Bahrain client updater

November 2011

Contacts

Introduction

Welcome to the next edition of the ‘Bahrain Client Updater’. Our aim is to provide you with a brief and regular update on a variety of topical subjects and current legal issues of interest to our Bahrain based clients. Please let us know if you have any feedback or requests for future topics.

This edition examines the inaugural figures for the Bahrain Chamber for Dispute Resolution (BCDR), the issue of collecting payment of service charges and community fees, commercial mortgages in the UAE and the new expanded Collective Investment Undertakings (CIU) Module for Bahrain funds.

Litigation and dispute resolution

BCDR announces its first year case data

The BCDR has published figures concerning the quantity and value of cases that it has dealt with since its opening. The BCDR state that around USD500 million (BD189 million) was claimed in the 13 cases which were resolved by the BCDR in its first year of operation. In 2011, 27 cases have been referred to the BCDR, mostly in the financial and insurance sectors.

For more information, please contact:

Adam Vause

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Construction and real estate

Service charges and community fees

The payment of service charges and community fees is becoming an increasingly important issue for developers who have finished part or all of their projects. Typically a structure should be put in place when selling plots, buildings, or units to ensure that the owners of units within buildings or communities are responsible for paying the ongoing cost of maintenance and repair of shared infrastructure and facilities.

However, many buildings and communities in Bahrain do not have an adequate legal structure in place to ensure that monies can be claimed, and as a result, maintenance and repair of such infrastructure and facilities cannot be undertaken. We are advising a number of developers and owners in relation to the steps that can be taken to remedy such issues within the Bahrain legislative regime.

For more information, please contact:

Nick Clayson or Joanne Emerson Taqi

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Banking

UAE Commercial Mortgages

This information may be of interest to clients undertaking transactions involving UAE security.

Unlike English law, UAE law does not recognise the concept of a floating charge over all current and future assets of a debtor. Instead, under UAE law, security has to be taken over specific assets (whether tangible or intangible) or classes of assets. Commercial mortgages constitute umbrella security under which a number of categories of moveable assets may be mortgaged. Under UAE law, commercial mortgages are governed by the UAE Federal Law No. 18 of 1993.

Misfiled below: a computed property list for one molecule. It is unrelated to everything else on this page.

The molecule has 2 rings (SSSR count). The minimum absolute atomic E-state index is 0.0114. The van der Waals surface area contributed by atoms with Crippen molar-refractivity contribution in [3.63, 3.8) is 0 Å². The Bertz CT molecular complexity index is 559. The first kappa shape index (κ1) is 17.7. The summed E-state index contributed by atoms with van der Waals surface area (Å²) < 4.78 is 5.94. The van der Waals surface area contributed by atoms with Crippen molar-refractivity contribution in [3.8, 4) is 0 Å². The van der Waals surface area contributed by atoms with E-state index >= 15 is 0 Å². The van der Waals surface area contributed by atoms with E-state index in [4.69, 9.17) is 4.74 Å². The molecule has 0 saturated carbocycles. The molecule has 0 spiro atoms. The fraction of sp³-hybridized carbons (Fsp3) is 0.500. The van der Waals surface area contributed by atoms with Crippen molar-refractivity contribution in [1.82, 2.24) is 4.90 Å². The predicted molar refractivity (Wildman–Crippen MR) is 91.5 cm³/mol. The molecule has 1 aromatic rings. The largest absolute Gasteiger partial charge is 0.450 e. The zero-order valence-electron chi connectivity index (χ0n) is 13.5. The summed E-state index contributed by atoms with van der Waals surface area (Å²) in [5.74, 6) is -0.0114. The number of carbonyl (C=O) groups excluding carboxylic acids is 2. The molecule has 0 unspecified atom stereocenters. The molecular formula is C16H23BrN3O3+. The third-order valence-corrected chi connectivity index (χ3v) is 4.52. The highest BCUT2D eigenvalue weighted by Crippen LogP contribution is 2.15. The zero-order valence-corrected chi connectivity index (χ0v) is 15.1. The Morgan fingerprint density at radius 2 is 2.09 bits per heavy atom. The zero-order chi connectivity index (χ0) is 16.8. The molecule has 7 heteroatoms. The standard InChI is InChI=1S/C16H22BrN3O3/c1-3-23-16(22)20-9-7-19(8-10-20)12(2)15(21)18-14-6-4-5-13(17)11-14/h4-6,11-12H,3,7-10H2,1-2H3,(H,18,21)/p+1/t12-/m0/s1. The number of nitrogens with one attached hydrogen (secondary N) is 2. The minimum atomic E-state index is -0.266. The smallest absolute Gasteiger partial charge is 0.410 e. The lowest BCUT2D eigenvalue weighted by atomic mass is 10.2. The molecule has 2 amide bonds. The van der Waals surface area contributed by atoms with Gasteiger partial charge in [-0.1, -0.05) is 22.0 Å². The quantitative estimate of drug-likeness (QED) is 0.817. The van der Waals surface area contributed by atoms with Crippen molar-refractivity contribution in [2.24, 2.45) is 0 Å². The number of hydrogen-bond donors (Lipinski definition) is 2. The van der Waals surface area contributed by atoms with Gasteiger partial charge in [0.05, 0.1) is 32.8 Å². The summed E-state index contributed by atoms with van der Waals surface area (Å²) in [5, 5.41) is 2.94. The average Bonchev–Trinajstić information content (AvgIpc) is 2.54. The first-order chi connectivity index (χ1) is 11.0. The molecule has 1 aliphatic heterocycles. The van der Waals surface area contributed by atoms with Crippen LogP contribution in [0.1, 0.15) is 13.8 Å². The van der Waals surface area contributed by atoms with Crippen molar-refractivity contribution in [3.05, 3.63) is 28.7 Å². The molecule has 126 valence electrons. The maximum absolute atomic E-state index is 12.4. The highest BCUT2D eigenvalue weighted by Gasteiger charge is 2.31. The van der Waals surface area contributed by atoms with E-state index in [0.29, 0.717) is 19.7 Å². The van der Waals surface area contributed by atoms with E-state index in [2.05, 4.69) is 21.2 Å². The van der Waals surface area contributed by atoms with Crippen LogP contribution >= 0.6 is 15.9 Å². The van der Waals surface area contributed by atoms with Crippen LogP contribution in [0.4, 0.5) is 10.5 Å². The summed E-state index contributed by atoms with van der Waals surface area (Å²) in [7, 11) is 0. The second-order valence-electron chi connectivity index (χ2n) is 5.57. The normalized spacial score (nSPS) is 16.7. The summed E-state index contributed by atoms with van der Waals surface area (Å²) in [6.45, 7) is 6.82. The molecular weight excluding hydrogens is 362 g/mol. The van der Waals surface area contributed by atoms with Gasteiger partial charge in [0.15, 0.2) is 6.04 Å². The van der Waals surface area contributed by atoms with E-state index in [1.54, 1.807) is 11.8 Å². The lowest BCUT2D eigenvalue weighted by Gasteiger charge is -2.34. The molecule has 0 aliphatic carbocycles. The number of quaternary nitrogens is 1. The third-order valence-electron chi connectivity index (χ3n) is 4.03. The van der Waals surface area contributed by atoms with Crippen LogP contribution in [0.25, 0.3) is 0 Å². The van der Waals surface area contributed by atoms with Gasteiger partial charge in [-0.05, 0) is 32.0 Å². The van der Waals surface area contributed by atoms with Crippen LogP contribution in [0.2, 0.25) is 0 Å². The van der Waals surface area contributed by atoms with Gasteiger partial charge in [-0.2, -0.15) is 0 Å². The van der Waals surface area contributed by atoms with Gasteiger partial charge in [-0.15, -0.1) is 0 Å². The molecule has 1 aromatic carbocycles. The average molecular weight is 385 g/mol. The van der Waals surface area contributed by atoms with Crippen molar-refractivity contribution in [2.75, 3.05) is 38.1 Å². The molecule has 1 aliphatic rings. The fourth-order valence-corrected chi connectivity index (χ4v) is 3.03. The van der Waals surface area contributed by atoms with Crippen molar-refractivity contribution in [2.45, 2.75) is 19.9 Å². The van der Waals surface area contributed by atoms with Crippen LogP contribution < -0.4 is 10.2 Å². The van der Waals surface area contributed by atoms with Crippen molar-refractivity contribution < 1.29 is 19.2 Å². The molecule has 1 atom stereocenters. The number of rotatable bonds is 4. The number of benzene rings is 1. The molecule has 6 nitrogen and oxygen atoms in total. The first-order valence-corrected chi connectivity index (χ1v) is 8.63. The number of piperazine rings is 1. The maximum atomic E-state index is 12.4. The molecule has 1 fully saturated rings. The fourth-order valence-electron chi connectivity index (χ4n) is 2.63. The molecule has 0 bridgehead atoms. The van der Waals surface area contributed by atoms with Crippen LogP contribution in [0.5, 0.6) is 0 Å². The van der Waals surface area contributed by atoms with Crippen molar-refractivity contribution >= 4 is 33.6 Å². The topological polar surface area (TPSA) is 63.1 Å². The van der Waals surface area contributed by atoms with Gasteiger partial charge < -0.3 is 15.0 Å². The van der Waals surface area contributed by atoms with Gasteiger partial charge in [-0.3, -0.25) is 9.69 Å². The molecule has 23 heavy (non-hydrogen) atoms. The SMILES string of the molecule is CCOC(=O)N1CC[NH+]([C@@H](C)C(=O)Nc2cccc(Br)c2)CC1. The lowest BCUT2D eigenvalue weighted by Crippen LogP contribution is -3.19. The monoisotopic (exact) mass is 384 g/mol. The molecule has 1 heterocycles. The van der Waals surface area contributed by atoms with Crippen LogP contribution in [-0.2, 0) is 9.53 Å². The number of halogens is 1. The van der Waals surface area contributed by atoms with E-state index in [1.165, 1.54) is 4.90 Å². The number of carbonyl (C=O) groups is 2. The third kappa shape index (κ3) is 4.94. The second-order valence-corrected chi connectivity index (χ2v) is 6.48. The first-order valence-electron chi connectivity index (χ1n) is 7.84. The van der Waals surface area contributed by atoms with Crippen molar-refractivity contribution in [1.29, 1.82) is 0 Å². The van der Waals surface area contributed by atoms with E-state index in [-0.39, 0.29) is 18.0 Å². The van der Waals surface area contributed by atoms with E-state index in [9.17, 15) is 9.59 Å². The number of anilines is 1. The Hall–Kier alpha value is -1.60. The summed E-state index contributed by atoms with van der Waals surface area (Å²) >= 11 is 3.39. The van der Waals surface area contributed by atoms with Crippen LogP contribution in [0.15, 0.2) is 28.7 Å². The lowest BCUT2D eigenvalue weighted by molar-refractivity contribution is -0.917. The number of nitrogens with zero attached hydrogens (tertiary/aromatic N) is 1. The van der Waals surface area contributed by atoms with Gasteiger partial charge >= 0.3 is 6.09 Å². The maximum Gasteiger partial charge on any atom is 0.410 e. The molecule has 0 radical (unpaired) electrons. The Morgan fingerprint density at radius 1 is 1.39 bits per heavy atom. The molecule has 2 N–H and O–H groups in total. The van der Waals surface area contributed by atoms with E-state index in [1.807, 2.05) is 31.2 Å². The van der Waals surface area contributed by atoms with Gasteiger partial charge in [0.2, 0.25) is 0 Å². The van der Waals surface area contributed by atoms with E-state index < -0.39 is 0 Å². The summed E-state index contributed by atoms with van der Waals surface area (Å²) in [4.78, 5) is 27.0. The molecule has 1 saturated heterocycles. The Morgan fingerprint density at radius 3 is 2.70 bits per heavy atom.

For more information, please contact:

Mark Adams or

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Corporate

New expanded CIU Module for Bahrain funds

The Central Bank of Bahrain (CBB) has recently acted to replace the existing funds regime with an enhanced set of rules to provide more detail on the roles and responsibilities of key stakeholders and provide greater consistency of content for fund documentation. The new rules have been issued for consultation and are likely to be adopted early in 2012.

Alongside the reshaping of the funds regime, the CBB has acted to prevent the use of restricted investment accounts (known as “RIAs”). RIAs have been extensively used by Islamic financial institutions as a simple way of raising money for a variety of projects avoiding the extensive disclosure required by fund documentation. RIAs have not been subject to the same degree of CBB scrutiny and regulation that funds have been subject to. The actions of the CBB bring an end to this disparity.

In addition, the CBB has introduced rules to accommodate new financial products such as Bahrain Real Estate Investment Trusts (B-REITs) and Private Investment Undertakings (PIUs). B-REITs will form a special sub-set of collective investment undertaking with their own asset class restrictions. PIUs will be subject to a limited number of high-level regulatory controls commensurate with the high minimum investment threshold for such funds (USD 3 million).

For more information, please contact:

Adrian Woodcock or Rayhana Sheikh Kapadia

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